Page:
Cloud

Open source or proprietary PaaS: Which is better for your organization?

Choosing between an open source or a proprietary PaaS can be time-consuming. Simplify the process with office tools and collaboration criteria.

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Your team wants to develop, test, and deploy an application on either an open source or a proprietary Platform as a Service (PaaS), but you're having trouble making a decision. Budget will be a big factor in influencing your choice of office tools and PaaS.

An open source PaaS is free. It is built from codes a community of developers and users contribute. Examples include Cloudify, Cloud Foundry, OpenShift, Stackato, and Apache Stratos.

A proprietary PaaS is not free. It is built from codes the vendor will not reveal. One good example is Microsoft Azure.

These criteria might help you decide which PaaS option is the better option for your organization.

Criteria 1: Office tools

Documents

If you have a tight budget, you should choose a free open source document writer (such as LibreOffice Writer) to document what you have been doing. It can do almost everything that Microsoft Word offers. You can open and save in Word, Rich Text, or HTML Document formats in any document writer.

LibreOffice Writer saves a file in OpenDocument Text (ODT) format. If you try to use Microsoft Word to open it, you will be greeted with an error message.

If the open source document writer is the only office tool you need, you should go for an open source PaaS. If you can afford the bells and whistles of Microsoft Word, you can choose between an open source or a proprietary PaaS.

Spreadsheets

If you are a light spreadsheet user, you should consider an open source spreadsheet (such as LibreOffice Calc); you could use it to record how well an application has been performing anywhere in the system life cycle. Also, you can open and save it in Microsoft Excel format (.xls or .xlsx).

LibreOffice Calc saves a file in OpenDocument Spreadsheet (ODS) format. You can't open it with Microsoft Excel.

There is no problem in exporting LibreOffice Calc macros to Excel. If you start with Excel macros and then decide to switch over to Calc, you may need to redo the macros.

If you work with Hadoop, consider Microsoft Power Query for Excel that you can use with Microsoft Azure. You will need to set up an Azure storage account containing data from your Hadoop cluster before you import data into Excel. The Power Query works with Windows 7 and beyond.

Databases

With Microsoft Access, you can create a standalone database. LibreOffice Base allows you to connect or open the Access database and make changes to it. Other databases that you can open include Oracle JDBC, MySQL, and PostgreSQL. The only database you can create with Base must be in OpenDocument File (ODF) format.

To help you decide what type of database you should use with an open or closed PaaS, consider the pros and cons of all databases on your list.

Presentations

If you import Microsoft PowerPoint files into LibreOffice Impress, you may encounter rendering issues. Microsoft PowerPoint offers animated diagrams while Impress doesn't. If you don't need the animations, go for an open source PaaS.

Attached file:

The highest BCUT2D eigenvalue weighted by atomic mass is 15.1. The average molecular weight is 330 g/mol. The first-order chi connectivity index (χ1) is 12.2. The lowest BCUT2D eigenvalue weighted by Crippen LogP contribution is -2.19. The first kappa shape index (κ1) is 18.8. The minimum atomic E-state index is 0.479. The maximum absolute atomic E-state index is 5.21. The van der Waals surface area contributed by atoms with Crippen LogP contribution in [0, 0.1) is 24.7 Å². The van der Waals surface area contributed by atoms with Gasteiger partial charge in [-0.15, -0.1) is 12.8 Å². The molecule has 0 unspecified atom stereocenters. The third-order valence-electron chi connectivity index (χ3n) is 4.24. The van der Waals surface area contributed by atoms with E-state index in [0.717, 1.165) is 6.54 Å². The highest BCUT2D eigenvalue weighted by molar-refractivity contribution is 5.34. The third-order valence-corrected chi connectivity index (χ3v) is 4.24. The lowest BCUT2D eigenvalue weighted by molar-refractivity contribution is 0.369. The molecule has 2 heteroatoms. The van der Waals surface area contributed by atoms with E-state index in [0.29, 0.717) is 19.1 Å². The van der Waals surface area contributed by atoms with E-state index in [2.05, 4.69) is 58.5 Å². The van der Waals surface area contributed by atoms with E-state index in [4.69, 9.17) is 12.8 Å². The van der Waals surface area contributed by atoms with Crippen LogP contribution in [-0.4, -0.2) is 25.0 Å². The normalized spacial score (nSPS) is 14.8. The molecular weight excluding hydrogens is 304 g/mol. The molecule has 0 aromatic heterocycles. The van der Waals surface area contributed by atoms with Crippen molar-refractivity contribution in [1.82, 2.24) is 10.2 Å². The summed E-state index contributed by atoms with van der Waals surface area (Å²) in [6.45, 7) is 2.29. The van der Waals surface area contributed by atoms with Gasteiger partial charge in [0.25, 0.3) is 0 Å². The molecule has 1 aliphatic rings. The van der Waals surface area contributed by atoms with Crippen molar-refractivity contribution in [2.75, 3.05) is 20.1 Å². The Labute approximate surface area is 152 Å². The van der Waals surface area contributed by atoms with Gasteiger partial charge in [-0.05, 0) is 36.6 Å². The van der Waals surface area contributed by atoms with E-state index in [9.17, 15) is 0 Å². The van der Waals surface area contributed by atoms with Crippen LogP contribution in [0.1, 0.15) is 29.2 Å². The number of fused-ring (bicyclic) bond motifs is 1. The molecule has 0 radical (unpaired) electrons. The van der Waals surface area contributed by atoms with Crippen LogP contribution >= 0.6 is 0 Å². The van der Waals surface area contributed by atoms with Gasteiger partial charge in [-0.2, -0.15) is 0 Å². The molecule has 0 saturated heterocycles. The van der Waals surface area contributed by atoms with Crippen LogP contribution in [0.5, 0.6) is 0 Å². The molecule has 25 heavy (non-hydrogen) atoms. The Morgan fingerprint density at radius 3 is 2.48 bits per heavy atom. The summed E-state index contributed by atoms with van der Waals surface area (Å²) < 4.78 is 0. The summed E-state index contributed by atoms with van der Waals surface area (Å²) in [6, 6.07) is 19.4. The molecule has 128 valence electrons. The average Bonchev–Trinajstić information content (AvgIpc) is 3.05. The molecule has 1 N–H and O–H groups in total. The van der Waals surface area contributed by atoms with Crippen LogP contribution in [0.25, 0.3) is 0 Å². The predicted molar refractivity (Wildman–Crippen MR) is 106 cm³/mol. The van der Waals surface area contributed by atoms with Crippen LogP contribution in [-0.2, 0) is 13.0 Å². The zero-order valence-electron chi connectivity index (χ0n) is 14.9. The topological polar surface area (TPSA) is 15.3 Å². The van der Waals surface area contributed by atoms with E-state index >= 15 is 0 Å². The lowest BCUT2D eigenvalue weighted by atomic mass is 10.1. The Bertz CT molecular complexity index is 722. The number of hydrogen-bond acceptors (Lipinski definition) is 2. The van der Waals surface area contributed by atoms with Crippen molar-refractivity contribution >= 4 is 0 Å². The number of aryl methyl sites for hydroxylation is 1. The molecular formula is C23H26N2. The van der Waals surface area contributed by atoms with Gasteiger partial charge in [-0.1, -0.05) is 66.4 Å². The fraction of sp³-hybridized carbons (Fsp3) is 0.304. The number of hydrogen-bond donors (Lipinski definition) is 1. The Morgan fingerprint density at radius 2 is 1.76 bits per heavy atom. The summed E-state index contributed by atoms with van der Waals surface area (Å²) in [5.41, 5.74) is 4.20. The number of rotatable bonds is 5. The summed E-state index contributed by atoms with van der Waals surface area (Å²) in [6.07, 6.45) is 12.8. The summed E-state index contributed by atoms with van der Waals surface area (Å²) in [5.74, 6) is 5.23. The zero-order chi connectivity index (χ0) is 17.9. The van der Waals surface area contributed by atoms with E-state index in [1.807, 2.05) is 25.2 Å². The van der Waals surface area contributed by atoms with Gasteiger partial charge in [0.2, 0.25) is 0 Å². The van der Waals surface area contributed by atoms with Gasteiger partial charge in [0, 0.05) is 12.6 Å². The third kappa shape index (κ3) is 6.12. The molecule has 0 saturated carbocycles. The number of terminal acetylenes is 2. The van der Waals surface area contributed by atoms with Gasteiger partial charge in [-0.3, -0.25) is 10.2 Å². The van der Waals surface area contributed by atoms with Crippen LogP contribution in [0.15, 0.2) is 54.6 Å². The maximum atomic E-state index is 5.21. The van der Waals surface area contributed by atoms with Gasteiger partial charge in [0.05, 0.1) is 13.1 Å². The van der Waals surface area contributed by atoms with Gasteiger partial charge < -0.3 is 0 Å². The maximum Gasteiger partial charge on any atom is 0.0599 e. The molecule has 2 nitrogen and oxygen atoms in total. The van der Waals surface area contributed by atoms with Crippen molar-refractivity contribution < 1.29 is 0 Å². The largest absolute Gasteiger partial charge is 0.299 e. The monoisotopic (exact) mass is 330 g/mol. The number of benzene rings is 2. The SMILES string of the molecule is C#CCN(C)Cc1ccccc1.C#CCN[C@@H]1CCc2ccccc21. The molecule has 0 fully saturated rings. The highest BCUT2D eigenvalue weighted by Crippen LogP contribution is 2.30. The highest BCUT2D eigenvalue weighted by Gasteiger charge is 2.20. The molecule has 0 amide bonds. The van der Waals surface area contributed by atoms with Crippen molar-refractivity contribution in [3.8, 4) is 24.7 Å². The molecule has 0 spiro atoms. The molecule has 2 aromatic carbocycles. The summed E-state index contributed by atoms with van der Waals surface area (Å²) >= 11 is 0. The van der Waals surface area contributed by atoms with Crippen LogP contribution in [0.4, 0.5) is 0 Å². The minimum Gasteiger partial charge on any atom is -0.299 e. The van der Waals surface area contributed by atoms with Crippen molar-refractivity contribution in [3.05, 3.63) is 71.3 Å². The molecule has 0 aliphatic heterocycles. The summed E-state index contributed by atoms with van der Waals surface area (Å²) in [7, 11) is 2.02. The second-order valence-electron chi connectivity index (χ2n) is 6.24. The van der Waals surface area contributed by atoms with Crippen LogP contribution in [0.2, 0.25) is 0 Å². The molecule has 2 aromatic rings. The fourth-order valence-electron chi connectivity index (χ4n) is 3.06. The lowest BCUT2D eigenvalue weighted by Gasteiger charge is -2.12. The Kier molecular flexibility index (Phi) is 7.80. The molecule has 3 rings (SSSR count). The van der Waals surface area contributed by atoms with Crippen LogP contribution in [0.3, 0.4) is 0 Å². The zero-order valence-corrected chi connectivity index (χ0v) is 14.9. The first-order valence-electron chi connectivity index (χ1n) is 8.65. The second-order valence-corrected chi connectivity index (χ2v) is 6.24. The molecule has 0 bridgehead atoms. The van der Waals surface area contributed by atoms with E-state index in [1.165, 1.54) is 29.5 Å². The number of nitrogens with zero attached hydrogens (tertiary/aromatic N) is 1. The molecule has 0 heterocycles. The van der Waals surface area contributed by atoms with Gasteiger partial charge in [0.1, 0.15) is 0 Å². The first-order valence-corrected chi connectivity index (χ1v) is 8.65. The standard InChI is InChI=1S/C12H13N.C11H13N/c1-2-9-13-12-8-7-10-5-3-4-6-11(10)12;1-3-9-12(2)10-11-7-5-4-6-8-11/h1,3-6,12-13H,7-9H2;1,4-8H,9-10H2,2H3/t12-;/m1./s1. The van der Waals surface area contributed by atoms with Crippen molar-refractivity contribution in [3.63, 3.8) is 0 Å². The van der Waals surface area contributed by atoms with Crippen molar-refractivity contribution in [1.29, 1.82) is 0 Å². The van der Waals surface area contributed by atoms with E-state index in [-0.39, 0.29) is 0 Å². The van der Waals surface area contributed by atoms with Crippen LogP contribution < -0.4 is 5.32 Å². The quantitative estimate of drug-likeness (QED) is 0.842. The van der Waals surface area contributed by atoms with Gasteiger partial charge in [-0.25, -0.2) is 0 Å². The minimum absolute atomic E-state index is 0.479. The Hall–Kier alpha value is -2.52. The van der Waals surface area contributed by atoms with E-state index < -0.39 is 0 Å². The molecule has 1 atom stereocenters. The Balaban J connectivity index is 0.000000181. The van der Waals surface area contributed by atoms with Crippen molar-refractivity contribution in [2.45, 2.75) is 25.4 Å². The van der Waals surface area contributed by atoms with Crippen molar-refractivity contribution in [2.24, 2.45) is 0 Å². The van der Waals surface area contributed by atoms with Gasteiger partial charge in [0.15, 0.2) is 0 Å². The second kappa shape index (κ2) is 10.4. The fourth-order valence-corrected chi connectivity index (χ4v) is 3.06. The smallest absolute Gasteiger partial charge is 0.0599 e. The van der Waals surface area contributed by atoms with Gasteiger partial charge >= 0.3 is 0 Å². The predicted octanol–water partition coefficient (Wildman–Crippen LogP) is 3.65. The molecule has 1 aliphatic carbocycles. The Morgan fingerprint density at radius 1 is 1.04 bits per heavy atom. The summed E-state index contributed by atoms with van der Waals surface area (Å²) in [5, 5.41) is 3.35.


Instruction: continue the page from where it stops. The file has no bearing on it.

Diagrams

LibreOffice Draw supports two Microsoft Visio file formats: VDX (2003) and VSDX (2013). With Visio, you can choose flowchart, network diagram, office layout, organizational chart, or another type of stencil on the left panel. From a stencil file, you can drag and drop shapes, lines, and objects onto the drawing board (the canvas) on your right. You combine them to create a diagram.

The issue is that when Visio stencils are imported into LibreOffice Draw, the stencil file shows each shape or object on a separate page. If you regularly use Visio to create engineering or network diagrams, you should opt for Microsoft Azure.

Criteria 2: Collaboration

LibreOffice lacks a collaboration feature. You can only insert a comment in a document or a spreadsheet and email it one at a time. You can get free, separate instant messaging and other collaboration tools.

Visio 2013 allows you and other authors to work together and send comments to one another in real time on the same diagram files. You can collaborate using instant messaging directly from Visio 2013. You can access a Visio diagram from any device that a collaborator uses. Microsoft Lync 2013 allows you to collaborate with another person via instant messaging, video calls, and online meeting. It is available in some versions of Microsoft Office.

To get feedback from collaborators on open and closed PaaS options, you should consider Google Forms to create a survey, a poll, or a questionnaire. You can organize their responses in a spreadsheet for analysis. You could publish the results on a website accessible to selected collaborators.

Conclusion

An open source PaaS is your best bet if you have a tight budget. If you have deep pockets, go for Microsoft Azure. The choice is yours.

About Judith Myerson

Judith M. Myerson is a Systems Engineering Consultant and Security Professional. She is the editor of Enterprise System Integration and the author of RFID in the Supply Chain. She has researched and published articles on a wide range of cloud computi...

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